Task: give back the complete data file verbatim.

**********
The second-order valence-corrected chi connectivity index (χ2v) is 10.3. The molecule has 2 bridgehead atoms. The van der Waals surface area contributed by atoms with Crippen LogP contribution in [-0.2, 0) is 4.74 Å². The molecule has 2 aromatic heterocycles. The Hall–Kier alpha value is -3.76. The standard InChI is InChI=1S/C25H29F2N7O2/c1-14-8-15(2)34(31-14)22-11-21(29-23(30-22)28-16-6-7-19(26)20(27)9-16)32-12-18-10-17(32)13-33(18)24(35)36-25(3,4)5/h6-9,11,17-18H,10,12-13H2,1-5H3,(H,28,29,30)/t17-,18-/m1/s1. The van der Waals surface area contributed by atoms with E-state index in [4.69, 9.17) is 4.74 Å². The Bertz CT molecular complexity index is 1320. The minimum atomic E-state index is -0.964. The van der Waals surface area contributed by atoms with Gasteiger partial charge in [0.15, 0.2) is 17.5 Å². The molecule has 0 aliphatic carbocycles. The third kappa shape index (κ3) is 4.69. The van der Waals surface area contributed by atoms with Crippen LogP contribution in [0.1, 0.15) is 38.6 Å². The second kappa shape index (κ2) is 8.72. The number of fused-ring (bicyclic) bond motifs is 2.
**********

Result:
The second-order valence-corrected chi connectivity index (χ2v) is 10.3. The molecule has 2 bridgehead atoms. The van der Waals surface area contributed by atoms with Crippen LogP contribution in [-0.2, 0) is 4.74 Å². The molecule has 2 aromatic heterocycles. The Hall–Kier alpha value is -3.76. The standard InChI is InChI=1S/C25H29F2N7O2/c1-14-8-15(2)34(31-14)22-11-21(29-23(30-22)28-16-6-7-19(26)20(27)9-16)32-12-18-10-17(32)13-33(18)24(35)36-25(3,4)5/h6-9,11,17-18H,10,12-13H2,1-5H3,(H,28,29,30)/t17-,18-/m1/s1. The van der Waals surface area contributed by atoms with E-state index in [4.69, 9.17) is 4.74 Å². The Bertz CT molecular complexity index is 1320. The minimum atomic E-state index is -0.964. The van der Waals surface area contributed by atoms with Gasteiger partial charge in [0.15, 0.2) is 17.5 Å². The molecule has 0 aliphatic carbocycles. The third kappa shape index (κ3) is 4.69. The van der Waals surface area contributed by atoms with Crippen LogP contribution in [0.1, 0.15) is 38.6 Å². The second kappa shape index (κ2) is 8.72. The number of fused-ring (bicyclic) bond motifs is 2.